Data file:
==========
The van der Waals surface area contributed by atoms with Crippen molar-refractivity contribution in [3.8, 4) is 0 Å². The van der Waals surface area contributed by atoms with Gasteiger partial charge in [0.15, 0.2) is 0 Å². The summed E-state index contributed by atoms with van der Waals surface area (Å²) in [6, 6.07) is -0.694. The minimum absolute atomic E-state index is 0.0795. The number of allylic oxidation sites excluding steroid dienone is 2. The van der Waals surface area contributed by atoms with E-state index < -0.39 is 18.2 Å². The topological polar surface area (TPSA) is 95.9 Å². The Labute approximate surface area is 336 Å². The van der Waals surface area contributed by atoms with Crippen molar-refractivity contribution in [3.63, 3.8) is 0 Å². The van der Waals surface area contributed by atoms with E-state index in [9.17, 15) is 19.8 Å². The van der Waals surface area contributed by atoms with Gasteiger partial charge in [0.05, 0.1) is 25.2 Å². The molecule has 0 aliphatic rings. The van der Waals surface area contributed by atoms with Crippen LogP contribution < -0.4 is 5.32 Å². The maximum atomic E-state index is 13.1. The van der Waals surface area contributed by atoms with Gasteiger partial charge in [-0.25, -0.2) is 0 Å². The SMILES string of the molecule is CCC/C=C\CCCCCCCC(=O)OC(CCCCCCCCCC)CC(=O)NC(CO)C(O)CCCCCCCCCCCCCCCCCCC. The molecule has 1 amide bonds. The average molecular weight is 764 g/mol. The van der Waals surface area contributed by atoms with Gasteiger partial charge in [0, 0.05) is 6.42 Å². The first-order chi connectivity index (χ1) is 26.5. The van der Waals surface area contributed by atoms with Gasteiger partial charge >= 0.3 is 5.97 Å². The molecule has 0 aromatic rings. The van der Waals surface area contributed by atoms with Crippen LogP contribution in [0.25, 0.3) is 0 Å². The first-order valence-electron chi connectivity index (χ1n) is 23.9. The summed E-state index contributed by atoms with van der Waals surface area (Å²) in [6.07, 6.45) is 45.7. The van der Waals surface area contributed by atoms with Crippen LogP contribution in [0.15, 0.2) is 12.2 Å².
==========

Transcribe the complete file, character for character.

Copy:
The van der Waals surface area contributed by atoms with Crippen molar-refractivity contribution in [3.8, 4) is 0 Å². The van der Waals surface area contributed by atoms with Gasteiger partial charge in [0.15, 0.2) is 0 Å². The summed E-state index contributed by atoms with van der Waals surface area (Å²) in [6, 6.07) is -0.694. The minimum absolute atomic E-state index is 0.0795. The number of allylic oxidation sites excluding steroid dienone is 2. The van der Waals surface area contributed by atoms with E-state index < -0.39 is 18.2 Å². The topological polar surface area (TPSA) is 95.9 Å². The Labute approximate surface area is 336 Å². The van der Waals surface area contributed by atoms with Crippen molar-refractivity contribution in [3.63, 3.8) is 0 Å². The van der Waals surface area contributed by atoms with E-state index in [9.17, 15) is 19.8 Å². The van der Waals surface area contributed by atoms with Gasteiger partial charge in [0.05, 0.1) is 25.2 Å². The molecule has 0 aliphatic rings. The van der Waals surface area contributed by atoms with Crippen LogP contribution < -0.4 is 5.32 Å². The maximum atomic E-state index is 13.1. The van der Waals surface area contributed by atoms with Gasteiger partial charge in [-0.25, -0.2) is 0 Å². The SMILES string of the molecule is CCC/C=C\CCCCCCCC(=O)OC(CCCCCCCCCC)CC(=O)NC(CO)C(O)CCCCCCCCCCCCCCCCCCC. The molecule has 1 amide bonds. The average molecular weight is 764 g/mol. The van der Waals surface area contributed by atoms with Gasteiger partial charge in [0, 0.05) is 6.42 Å². The first-order chi connectivity index (χ1) is 26.5. The van der Waals surface area contributed by atoms with Gasteiger partial charge >= 0.3 is 5.97 Å². The molecule has 0 aromatic rings. The van der Waals surface area contributed by atoms with Crippen LogP contribution in [0.25, 0.3) is 0 Å². The first-order valence-electron chi connectivity index (χ1n) is 23.9. The summed E-state index contributed by atoms with van der Waals surface area (Å²) in [6.07, 6.45) is 45.7. The van der Waals surface area contributed by atoms with Crippen LogP contribution in [0.15, 0.2) is 12.2 Å².